Warner Bros. Pictures via Everett Collection
Godzilla is such a gigantic part of popular culture, but most people don't even know how the Japanese monster grew into a worldwide phenomenon. This is a guide to everything a casual fan should know (hardcore fans, enjoy the stroll down memory lane).
The Atomic Origin
The very first Godzilla film came out in 1954. His name is actually Gojira, which in Japanese is a combination of gorira (gorilla) and kujira (whale) — basically what Godzilla was conceptualized to be: a monstrous gorilla-like creature, but with aquatic origins. The beast came about as a metaphor for nuclear weapons. The atomic bombings of Hiroshima and Nagasaki were still fresh in the minds of the Japanese. Godzilla was a serious, dark film that was truly a cautionary tale of what effect nuclear weapons would have on the world. Here is the monster destroying a city for the first time:
That destruction was serious stuff. A sequel called Godzilla Raids Again was released the next year. It was also dark and serious, but didn't convey the same message as the original. Godzilla fought against another monster and moviegoers enjoyed it, so the sequels started churning out.
More and More Monsters
Some movies were good, others horrible. Dozens of monsters were introduced throughout the years. Toho, the film company responsible for the Godzilla flicks, gave a few monsters their own movies, most notably Rodan (1956) and Mothra (1961). Even King Kong got in on the action — Toho really had to fudge the size in King Kong vs. Godzilla since the lizard in question is the size of a building while Kong is just a really big ape.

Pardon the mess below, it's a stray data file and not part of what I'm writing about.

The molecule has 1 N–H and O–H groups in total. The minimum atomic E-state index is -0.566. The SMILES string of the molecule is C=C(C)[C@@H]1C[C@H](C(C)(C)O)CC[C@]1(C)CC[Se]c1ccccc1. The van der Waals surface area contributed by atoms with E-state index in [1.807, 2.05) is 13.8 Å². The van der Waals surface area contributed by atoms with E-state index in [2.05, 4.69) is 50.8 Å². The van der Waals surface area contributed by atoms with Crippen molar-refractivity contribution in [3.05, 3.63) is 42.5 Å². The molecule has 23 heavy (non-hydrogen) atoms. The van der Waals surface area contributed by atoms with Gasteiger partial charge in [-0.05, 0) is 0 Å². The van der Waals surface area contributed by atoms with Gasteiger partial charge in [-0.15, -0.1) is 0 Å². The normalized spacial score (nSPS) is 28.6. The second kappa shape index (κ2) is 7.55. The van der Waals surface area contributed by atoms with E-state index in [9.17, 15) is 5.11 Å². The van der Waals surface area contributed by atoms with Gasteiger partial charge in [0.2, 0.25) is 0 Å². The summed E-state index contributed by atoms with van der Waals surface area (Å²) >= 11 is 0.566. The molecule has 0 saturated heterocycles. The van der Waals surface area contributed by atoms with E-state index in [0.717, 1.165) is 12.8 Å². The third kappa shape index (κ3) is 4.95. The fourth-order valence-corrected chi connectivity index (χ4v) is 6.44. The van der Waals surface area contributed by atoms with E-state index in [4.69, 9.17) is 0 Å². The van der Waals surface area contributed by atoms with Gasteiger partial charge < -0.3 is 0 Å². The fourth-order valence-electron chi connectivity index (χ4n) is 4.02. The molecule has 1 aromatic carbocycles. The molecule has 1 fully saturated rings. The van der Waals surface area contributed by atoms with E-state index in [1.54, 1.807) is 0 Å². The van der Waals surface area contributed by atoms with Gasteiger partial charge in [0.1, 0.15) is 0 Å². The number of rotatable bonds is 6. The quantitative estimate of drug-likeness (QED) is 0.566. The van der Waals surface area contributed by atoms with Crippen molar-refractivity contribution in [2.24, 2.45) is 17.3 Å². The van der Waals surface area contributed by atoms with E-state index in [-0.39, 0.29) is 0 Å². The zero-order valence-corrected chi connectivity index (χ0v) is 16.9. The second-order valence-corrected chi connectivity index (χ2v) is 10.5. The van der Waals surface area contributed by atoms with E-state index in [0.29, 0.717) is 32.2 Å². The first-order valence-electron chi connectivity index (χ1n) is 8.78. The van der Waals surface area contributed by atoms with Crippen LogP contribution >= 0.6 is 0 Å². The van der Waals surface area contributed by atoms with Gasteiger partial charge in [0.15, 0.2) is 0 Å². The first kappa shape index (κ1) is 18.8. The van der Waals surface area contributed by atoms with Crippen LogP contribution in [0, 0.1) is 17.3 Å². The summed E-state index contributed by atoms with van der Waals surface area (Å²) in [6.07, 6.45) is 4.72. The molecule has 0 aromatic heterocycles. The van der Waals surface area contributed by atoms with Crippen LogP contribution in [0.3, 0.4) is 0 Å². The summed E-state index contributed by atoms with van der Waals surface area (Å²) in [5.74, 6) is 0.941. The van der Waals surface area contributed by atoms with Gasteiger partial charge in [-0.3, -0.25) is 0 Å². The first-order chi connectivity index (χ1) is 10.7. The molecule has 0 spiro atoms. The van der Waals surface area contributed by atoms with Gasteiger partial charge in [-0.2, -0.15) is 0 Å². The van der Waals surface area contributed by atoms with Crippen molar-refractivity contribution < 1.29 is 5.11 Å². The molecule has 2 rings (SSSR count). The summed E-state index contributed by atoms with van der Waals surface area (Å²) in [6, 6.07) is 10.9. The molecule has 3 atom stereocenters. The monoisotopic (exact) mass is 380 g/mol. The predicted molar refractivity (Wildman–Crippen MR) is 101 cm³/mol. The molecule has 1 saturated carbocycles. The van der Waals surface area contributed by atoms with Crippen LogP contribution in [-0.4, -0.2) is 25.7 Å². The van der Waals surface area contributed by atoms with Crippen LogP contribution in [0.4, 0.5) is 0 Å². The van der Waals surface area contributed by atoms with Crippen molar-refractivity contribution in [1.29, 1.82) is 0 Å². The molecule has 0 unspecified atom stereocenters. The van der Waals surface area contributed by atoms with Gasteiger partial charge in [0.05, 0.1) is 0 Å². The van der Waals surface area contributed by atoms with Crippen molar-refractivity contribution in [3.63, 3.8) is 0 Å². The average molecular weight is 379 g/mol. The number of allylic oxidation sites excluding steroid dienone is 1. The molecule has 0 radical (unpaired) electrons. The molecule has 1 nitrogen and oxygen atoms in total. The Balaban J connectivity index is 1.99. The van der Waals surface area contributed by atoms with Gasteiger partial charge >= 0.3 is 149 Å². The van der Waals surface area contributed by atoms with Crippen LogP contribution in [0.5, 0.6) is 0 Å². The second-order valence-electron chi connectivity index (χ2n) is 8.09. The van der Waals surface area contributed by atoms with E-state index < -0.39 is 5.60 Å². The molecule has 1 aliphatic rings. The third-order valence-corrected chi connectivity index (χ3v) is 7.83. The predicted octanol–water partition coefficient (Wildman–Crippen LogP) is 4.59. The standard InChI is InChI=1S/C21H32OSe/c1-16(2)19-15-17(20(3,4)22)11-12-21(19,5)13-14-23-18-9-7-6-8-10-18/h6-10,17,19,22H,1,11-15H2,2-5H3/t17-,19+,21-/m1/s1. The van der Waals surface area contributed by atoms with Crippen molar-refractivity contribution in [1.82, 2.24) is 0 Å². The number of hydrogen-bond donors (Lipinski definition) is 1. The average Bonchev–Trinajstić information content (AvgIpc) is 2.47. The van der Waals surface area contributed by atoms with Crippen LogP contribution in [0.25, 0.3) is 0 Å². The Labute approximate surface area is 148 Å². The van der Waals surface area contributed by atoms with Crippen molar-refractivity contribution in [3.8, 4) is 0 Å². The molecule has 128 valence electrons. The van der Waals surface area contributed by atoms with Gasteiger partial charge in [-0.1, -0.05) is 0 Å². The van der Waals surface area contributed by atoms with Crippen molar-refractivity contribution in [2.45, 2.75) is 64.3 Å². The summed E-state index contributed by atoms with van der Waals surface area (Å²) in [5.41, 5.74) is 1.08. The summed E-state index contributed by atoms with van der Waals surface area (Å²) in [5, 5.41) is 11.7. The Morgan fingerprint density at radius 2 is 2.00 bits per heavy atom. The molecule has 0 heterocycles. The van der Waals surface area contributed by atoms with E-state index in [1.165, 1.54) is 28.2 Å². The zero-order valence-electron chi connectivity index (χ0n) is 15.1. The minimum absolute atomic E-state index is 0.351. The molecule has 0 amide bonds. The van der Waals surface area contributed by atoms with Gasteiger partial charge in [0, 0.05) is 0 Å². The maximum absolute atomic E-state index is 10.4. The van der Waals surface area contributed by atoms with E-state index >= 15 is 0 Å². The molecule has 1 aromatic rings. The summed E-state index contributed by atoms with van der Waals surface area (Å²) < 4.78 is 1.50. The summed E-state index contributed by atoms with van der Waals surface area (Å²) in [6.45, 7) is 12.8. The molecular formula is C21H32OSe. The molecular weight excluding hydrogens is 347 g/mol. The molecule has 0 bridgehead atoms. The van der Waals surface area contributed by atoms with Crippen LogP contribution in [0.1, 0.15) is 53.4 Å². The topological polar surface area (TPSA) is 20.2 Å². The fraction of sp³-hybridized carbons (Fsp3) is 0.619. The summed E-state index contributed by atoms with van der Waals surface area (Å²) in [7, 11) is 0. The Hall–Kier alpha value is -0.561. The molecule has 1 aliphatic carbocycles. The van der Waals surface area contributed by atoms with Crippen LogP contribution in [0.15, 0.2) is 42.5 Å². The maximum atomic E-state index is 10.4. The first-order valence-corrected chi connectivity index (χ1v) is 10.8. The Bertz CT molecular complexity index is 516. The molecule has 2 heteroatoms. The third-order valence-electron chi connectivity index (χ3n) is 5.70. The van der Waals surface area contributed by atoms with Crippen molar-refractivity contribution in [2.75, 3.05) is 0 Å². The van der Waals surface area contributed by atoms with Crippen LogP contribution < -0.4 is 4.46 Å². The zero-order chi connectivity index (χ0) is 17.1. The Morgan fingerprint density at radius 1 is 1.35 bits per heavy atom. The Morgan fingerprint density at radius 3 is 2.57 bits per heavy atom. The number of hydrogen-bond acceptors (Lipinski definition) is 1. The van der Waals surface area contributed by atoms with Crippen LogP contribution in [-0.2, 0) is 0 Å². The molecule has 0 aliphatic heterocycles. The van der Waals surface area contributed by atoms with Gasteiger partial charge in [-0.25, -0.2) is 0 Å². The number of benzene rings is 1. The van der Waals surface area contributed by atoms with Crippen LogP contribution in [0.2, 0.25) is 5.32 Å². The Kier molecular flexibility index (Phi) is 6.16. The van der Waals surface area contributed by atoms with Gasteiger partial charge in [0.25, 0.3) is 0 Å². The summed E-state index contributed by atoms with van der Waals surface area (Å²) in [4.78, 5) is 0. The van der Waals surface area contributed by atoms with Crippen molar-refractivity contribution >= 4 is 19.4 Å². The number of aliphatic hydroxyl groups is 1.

Toho created so many beasts it released a film called Destroy All Monsters (1968), a sort of all-star movie featuring Godzilla and 11 other creatures. That's a lot of special effects and men in rubber suits.
Unfortunately, Toho was too focused on making Godzilla movies. Many of them were ridiculous and maybe shouldn't have been created in the first place. Gone was the legend of Godzilla and the cautionary tales of nuclear weaponry. Instead, we got Godzilla defying the laws of gravity:
Toho continued to make movies in the 2000s. The company, along with every Godzilla fan, was far from pleased with the American adaptation. The 1998 Godzilla was considered a joke. Renamed Zilla, the '98 version of the monster was included in the 2004 film Godzilla: Final Wars. The real Godzilla fights and destroys Zilla in a matter of seconds.
Now, Godzilla is as recognizable as any movie star. There have been almost 30 films to Big G's credit. Put "zilla" at the end of anything and you know it must be a force to be reckoned with (Carzilla — must be a lot of cars; Foodzilla — expect an abundance of grub). Blue Öyster Cult made a song in 1977 called "Godzilla." Former New York Yankee and Japanese baseball superstar Hideki Matsui, a great player and World Series '09 MVP, was given the nickname Godzilla. The Godzilla franchise is 60 years old and could be livelier than ever if the newest American adaptation is a hit with audiences.